It looks like SAP is going ahead with its on-demand CRM service, although it appears to be having some trouble describing it. In a Computerworld interview
, SAP spokesman Iris Eidling said that the new service would combine elements of the "hosted" and "on-demand" model. I found this puzzling, since I don't think many observers make a difference between those two terms. There are different types of on-demand models, but they are all "hosted," in my opinion.
SAP is not particularly helpful in its clarification.
Eidling could not explain how the hosted and on-demand models would be combined, saying only that features of both would be a part of the new model. "What I can say today is that we will not call the new service 'on demand,'" she said.
SAP defines a hosted service as one in which customers outsource their hardware but purchase a license from the software vendor. An on-demand service, on the other hand, is one in which users outsource both the hardware and the software and which allows them to pay for applications on a usage basis.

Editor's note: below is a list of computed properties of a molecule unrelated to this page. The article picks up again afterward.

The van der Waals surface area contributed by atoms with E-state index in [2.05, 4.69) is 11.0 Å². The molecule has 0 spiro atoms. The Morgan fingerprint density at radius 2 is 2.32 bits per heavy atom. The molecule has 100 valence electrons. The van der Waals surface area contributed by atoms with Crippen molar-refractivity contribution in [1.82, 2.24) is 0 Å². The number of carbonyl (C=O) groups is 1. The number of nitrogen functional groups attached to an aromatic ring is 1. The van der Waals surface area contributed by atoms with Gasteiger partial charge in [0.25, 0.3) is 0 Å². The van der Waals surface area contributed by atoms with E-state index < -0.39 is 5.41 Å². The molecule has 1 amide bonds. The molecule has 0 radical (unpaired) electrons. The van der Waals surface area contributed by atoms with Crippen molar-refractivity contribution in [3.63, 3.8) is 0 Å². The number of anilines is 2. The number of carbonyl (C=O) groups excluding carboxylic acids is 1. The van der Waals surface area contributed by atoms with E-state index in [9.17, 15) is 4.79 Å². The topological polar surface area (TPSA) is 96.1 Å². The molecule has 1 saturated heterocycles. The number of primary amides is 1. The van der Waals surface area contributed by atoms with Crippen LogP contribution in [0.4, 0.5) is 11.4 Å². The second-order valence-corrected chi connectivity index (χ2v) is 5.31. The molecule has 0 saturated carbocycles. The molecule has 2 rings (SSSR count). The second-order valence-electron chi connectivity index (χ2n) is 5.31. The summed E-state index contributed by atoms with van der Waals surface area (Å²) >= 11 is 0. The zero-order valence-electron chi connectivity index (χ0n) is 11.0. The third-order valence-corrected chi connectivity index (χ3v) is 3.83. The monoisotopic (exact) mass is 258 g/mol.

"The problem with a pure on-demand model is that customers, who are sharing both their hardware and software with hundreds of other companies, can't easily customize and integrate applications into their systems," Eidling said. "By comparison, a hosted service allows them to make individual configurations."
Ah, so in SAP's view, the difference between "hosted" and "on-demand" is a matter of how the customer pays
for the service. The fact that SAP expresses no interest in the on-demand model, which it defines as allowing users to pay on a usage basis, reinforces my opinion that it is very difficult for traditional software vendors to adopt this model. Customers may like the pay-as-you-go model, but it represents too great a change for traditional software vendors, such as SAP. By deferring revenue over the entire period of the customer relationship, it would entail a huge financial hit for such vendors--something that few, if any of them, could tolerate.
These comments strengthen my view that real innovations in software on-demand will continue to come from new entrants to the market, such as Salesforce.com. Related postsSoftware on demand: attacking the cost structure of business systemsSAP set to launch CRM on-demandSAP denies plan for CRM on demandSalesforce.com struggling at Cisco